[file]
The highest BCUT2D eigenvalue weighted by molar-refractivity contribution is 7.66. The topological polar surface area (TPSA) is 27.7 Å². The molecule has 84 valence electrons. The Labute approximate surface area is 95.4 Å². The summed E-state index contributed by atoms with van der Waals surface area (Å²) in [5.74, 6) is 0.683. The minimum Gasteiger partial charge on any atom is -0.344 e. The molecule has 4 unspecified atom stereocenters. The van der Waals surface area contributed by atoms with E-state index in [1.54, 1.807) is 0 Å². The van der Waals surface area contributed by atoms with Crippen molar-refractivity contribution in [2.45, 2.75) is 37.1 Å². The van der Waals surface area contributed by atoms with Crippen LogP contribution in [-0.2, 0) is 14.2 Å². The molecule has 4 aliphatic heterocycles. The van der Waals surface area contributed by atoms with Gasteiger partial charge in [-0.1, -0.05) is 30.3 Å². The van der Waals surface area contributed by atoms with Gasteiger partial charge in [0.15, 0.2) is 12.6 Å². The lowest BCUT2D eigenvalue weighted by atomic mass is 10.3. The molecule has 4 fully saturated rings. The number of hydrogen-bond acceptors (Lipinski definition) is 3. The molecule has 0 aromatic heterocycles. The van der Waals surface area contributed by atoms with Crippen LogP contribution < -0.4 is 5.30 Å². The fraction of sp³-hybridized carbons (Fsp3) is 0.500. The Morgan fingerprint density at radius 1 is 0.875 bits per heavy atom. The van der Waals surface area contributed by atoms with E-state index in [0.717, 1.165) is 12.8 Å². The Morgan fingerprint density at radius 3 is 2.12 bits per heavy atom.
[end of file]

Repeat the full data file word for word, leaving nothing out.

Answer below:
The highest BCUT2D eigenvalue weighted by molar-refractivity contribution is 7.66. The topological polar surface area (TPSA) is 27.7 Å². The molecule has 84 valence electrons. The Labute approximate surface area is 95.4 Å². The summed E-state index contributed by atoms with van der Waals surface area (Å²) in [5.74, 6) is 0.683. The minimum Gasteiger partial charge on any atom is -0.344 e. The molecule has 4 unspecified atom stereocenters. The van der Waals surface area contributed by atoms with E-state index in [1.54, 1.807) is 0 Å². The van der Waals surface area contributed by atoms with Crippen molar-refractivity contribution in [2.45, 2.75) is 37.1 Å². The van der Waals surface area contributed by atoms with Crippen LogP contribution in [-0.2, 0) is 14.2 Å². The molecule has 4 aliphatic heterocycles. The van der Waals surface area contributed by atoms with Gasteiger partial charge in [-0.1, -0.05) is 30.3 Å². The van der Waals surface area contributed by atoms with Gasteiger partial charge in [0.15, 0.2) is 12.6 Å². The lowest BCUT2D eigenvalue weighted by atomic mass is 10.3. The molecule has 4 fully saturated rings. The number of hydrogen-bond acceptors (Lipinski definition) is 3. The molecule has 0 aromatic heterocycles. The van der Waals surface area contributed by atoms with Crippen LogP contribution < -0.4 is 5.30 Å². The fraction of sp³-hybridized carbons (Fsp3) is 0.500. The Morgan fingerprint density at radius 1 is 0.875 bits per heavy atom. The van der Waals surface area contributed by atoms with E-state index in [0.717, 1.165) is 12.8 Å². The Morgan fingerprint density at radius 3 is 2.12 bits per heavy atom.